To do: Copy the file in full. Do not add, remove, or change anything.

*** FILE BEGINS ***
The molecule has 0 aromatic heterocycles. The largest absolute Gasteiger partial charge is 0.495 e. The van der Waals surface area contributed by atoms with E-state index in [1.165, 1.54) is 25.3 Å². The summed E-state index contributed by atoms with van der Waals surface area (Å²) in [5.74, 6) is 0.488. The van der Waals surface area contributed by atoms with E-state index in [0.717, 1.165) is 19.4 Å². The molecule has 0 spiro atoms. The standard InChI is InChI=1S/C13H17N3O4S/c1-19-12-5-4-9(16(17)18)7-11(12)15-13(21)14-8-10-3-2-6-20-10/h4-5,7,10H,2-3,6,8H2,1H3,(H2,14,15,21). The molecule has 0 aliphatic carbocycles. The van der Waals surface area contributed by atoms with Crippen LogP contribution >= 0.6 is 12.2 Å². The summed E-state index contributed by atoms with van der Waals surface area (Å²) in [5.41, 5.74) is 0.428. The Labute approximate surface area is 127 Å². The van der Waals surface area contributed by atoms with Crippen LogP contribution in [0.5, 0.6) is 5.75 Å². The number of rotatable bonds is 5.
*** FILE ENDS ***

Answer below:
The molecule has 0 aromatic heterocycles. The largest absolute Gasteiger partial charge is 0.495 e. The van der Waals surface area contributed by atoms with E-state index in [1.165, 1.54) is 25.3 Å². The summed E-state index contributed by atoms with van der Waals surface area (Å²) in [5.74, 6) is 0.488. The van der Waals surface area contributed by atoms with E-state index in [0.717, 1.165) is 19.4 Å². The molecule has 0 spiro atoms. The standard InChI is InChI=1S/C13H17N3O4S/c1-19-12-5-4-9(16(17)18)7-11(12)15-13(21)14-8-10-3-2-6-20-10/h4-5,7,10H,2-3,6,8H2,1H3,(H2,14,15,21). The molecule has 0 aliphatic carbocycles. The van der Waals surface area contributed by atoms with Crippen LogP contribution >= 0.6 is 12.2 Å². The summed E-state index contributed by atoms with van der Waals surface area (Å²) in [5.41, 5.74) is 0.428. The Labute approximate surface area is 127 Å². The van der Waals surface area contributed by atoms with Crippen LogP contribution in [0.5, 0.6) is 5.75 Å². The number of rotatable bonds is 5.